The three tables are used to show how labels and stereotypes used by institutions, artists and the funding policies have changed throughout the years. Different booklets with the annual reports of the Amsterdamse Kunstraad, from 1990 until 1994, are spread out on one of the tables. In the first edition that is put on display, the word ‘allochtoon’ is used in a positive way, and there are very specific rules and rights for the ‘allochtone kunstenaar’ (immigrant artist). There was a separate budget for these immigrant artists from 1990-1992, whereas from 1993 onwards, they would not have a funding scheme specifically for immigrant artists anymore. As Gül points out, the report from 1994 does not contain a distinct definition of the ‘allochtone kunstenaar’ anymore, even more so: they aren’t even written about. After years of criticism, in 2016, media outlets and communication channels decided not to use the term ‘allochtoon’ anymore, because of its negative implications. Nowadays, most people and all official communication channels avoid the term. The material on the table makes clear how the meaning of a word can change just by its connotation.
On another wall, connecting the left and the right side of the exhibition space, an episode of Migration Television (MTV) is shown. On the channel, there was one hour of Turkish-speaking television per month, to make the Turkish community in The Netherlands feel more welcome. This episode is from December 19th, 1995, and in it, the different artists participating in the exhibition Connected in Galerie Kunst in The Hague are being interviewed. Next to it, two different invitations to this exhibition are put on display. It is an exhibition with eight different artists from Turkey: five painters, two sculptors and one photographer. It is interesting to see the shift in titles of exhibitions with solely migrant artists from Turkey: starting from 1982, with the exhibition 5 Turkse Kunstenaars, to Transmovement in 1993-1994, and then to Connected in 1995. Because of the changing perspectives on globalization and internationalism, it was not done to put a focus on their ethnic identities anymore.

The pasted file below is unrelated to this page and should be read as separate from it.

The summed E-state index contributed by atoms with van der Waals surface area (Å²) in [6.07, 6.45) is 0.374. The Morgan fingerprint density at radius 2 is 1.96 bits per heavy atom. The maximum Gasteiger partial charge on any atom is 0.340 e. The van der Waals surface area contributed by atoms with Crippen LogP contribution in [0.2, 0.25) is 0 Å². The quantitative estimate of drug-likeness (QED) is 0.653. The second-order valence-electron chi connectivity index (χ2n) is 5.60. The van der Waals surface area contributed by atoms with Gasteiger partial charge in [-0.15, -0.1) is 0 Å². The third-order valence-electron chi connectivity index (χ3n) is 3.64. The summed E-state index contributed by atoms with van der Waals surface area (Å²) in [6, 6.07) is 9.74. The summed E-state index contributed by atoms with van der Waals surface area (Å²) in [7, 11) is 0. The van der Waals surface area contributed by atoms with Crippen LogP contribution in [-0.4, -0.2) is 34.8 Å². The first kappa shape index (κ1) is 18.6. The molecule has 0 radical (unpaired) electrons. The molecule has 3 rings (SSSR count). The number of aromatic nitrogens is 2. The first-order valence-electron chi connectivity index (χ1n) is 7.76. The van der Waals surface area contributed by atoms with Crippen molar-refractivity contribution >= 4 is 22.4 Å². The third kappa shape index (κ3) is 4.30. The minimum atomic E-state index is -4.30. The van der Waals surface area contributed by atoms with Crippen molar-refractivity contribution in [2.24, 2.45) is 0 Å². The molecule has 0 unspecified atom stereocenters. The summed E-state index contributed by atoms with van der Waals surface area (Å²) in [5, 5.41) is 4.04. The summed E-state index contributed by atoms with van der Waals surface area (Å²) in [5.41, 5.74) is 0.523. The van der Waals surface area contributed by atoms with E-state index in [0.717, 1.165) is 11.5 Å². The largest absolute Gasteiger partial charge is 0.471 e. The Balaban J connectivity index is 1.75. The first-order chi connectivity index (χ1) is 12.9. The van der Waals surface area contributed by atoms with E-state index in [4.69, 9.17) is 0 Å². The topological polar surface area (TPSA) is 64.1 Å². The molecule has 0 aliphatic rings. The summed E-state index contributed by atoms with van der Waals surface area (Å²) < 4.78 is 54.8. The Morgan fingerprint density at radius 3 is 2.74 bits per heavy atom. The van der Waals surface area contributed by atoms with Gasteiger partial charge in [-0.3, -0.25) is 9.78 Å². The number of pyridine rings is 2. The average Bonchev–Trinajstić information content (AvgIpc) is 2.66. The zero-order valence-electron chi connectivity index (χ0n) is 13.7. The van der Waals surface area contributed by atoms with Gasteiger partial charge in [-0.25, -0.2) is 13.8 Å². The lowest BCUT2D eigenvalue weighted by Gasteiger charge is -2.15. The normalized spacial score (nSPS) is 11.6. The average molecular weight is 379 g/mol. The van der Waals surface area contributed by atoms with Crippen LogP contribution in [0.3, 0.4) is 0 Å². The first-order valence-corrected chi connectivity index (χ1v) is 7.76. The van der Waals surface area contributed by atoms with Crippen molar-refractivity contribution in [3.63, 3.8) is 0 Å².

The right side of the exhibition space is where the remaining four artworks of the participating artists are shown. Merve Kiliçer’s video from 2021, Nest Egg, is projected largely upon the wall. In the work, the artist documents her personal experience of the freezing of her eggs in The Netherlands. The video consists of both mobile phone footage and 16mm film in black and white, giving the visitor a very personal view of Kiliçer’s medical and emotional experiences. With the work, she not only challenges patriarchal norms and the question of who has control over the women’s body, but she also touches upon the possibility for women to have children and pursue a career at the same time.